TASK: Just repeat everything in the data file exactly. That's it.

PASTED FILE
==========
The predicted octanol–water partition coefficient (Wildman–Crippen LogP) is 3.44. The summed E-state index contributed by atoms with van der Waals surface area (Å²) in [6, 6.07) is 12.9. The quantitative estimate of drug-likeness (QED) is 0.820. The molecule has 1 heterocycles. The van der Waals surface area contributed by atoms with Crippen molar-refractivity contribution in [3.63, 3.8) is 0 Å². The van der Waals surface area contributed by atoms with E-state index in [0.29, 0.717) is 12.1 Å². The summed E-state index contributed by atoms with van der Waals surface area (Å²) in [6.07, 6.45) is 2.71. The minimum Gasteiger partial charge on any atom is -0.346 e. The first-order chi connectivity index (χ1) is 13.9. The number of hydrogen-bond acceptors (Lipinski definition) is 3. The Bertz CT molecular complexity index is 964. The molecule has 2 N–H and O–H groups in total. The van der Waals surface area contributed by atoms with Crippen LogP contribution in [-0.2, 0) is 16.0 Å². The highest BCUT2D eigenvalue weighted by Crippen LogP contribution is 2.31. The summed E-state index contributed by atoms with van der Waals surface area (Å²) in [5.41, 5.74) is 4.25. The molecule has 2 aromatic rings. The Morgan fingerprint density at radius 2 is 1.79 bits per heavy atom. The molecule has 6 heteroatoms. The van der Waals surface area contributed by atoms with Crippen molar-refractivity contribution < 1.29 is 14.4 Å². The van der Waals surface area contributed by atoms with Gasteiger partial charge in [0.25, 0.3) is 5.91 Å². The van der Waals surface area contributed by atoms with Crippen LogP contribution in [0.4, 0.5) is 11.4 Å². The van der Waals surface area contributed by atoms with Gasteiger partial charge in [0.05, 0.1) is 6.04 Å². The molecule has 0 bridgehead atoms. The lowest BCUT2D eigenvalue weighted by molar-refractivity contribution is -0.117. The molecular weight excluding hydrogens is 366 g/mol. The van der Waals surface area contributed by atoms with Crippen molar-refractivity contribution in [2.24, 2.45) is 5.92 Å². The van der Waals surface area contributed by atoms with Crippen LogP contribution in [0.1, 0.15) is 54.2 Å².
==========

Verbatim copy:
The predicted octanol–water partition coefficient (Wildman–Crippen LogP) is 3.44. The summed E-state index contributed by atoms with van der Waals surface area (Å²) in [6, 6.07) is 12.9. The quantitative estimate of drug-likeness (QED) is 0.820. The molecule has 1 heterocycles. The van der Waals surface area contributed by atoms with Crippen molar-refractivity contribution in [3.63, 3.8) is 0 Å². The van der Waals surface area contributed by atoms with E-state index in [0.29, 0.717) is 12.1 Å². The summed E-state index contributed by atoms with van der Waals surface area (Å²) in [6.07, 6.45) is 2.71. The minimum Gasteiger partial charge on any atom is -0.346 e. The first-order chi connectivity index (χ1) is 13.9. The number of hydrogen-bond acceptors (Lipinski definition) is 3. The Bertz CT molecular complexity index is 964. The molecule has 2 N–H and O–H groups in total. The van der Waals surface area contributed by atoms with Crippen LogP contribution in [-0.2, 0) is 16.0 Å². The highest BCUT2D eigenvalue weighted by Crippen LogP contribution is 2.31. The summed E-state index contributed by atoms with van der Waals surface area (Å²) in [5.41, 5.74) is 4.25. The molecule has 2 aromatic rings. The Morgan fingerprint density at radius 2 is 1.79 bits per heavy atom. The molecule has 6 heteroatoms. The van der Waals surface area contributed by atoms with Crippen molar-refractivity contribution < 1.29 is 14.4 Å². The van der Waals surface area contributed by atoms with Gasteiger partial charge in [0.25, 0.3) is 5.91 Å². The van der Waals surface area contributed by atoms with Crippen LogP contribution in [0.4, 0.5) is 11.4 Å². The van der Waals surface area contributed by atoms with Gasteiger partial charge in [0.05, 0.1) is 6.04 Å². The molecule has 0 bridgehead atoms. The lowest BCUT2D eigenvalue weighted by molar-refractivity contribution is -0.117. The molecular weight excluding hydrogens is 366 g/mol. The van der Waals surface area contributed by atoms with Crippen molar-refractivity contribution in [2.24, 2.45) is 5.92 Å². The van der Waals surface area contributed by atoms with Crippen LogP contribution in [0.1, 0.15) is 54.2 Å².